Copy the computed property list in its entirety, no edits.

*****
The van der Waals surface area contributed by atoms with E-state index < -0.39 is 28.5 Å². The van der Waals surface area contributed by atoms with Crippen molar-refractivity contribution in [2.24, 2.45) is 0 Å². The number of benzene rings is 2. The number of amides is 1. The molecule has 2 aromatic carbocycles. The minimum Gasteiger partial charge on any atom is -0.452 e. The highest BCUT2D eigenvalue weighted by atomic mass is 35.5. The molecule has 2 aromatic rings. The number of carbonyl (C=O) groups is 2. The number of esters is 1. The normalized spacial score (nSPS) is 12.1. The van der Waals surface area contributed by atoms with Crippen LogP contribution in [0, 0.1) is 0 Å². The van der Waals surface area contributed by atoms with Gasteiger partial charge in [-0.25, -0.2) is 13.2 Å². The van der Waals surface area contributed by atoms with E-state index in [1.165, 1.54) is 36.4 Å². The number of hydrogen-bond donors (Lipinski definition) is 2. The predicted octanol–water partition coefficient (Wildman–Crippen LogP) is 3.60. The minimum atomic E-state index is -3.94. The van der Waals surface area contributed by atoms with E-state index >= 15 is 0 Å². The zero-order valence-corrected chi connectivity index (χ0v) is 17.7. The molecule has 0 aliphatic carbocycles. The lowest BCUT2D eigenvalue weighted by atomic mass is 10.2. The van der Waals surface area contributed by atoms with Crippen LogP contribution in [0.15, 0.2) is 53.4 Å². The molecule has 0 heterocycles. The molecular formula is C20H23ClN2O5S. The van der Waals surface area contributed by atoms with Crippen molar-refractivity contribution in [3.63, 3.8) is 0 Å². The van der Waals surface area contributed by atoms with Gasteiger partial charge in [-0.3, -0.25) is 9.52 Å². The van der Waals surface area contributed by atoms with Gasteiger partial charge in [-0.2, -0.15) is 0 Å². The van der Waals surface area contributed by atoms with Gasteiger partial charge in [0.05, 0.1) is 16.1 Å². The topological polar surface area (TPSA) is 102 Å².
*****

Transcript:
The van der Waals surface area contributed by atoms with E-state index < -0.39 is 28.5 Å². The van der Waals surface area contributed by atoms with Crippen molar-refractivity contribution in [2.24, 2.45) is 0 Å². The number of benzene rings is 2. The number of amides is 1. The molecule has 2 aromatic carbocycles. The minimum Gasteiger partial charge on any atom is -0.452 e. The highest BCUT2D eigenvalue weighted by atomic mass is 35.5. The molecule has 2 aromatic rings. The number of carbonyl (C=O) groups is 2. The number of esters is 1. The normalized spacial score (nSPS) is 12.1. The van der Waals surface area contributed by atoms with Crippen LogP contribution in [0, 0.1) is 0 Å². The van der Waals surface area contributed by atoms with Gasteiger partial charge in [-0.25, -0.2) is 13.2 Å². The van der Waals surface area contributed by atoms with E-state index in [1.165, 1.54) is 36.4 Å². The number of hydrogen-bond donors (Lipinski definition) is 2. The predicted octanol–water partition coefficient (Wildman–Crippen LogP) is 3.60. The minimum atomic E-state index is -3.94. The van der Waals surface area contributed by atoms with E-state index >= 15 is 0 Å². The zero-order valence-corrected chi connectivity index (χ0v) is 17.7. The molecule has 0 aliphatic carbocycles. The lowest BCUT2D eigenvalue weighted by atomic mass is 10.2. The van der Waals surface area contributed by atoms with Crippen LogP contribution in [0.15, 0.2) is 53.4 Å². The molecule has 0 heterocycles. The molecular formula is C20H23ClN2O5S. The van der Waals surface area contributed by atoms with Crippen molar-refractivity contribution in [3.63, 3.8) is 0 Å². The van der Waals surface area contributed by atoms with Gasteiger partial charge in [-0.3, -0.25) is 9.52 Å². The van der Waals surface area contributed by atoms with Gasteiger partial charge in [-0.2, -0.15) is 0 Å². The van der Waals surface area contributed by atoms with Gasteiger partial charge in [0.05, 0.1) is 16.1 Å². The topological polar surface area (TPSA) is 102 Å².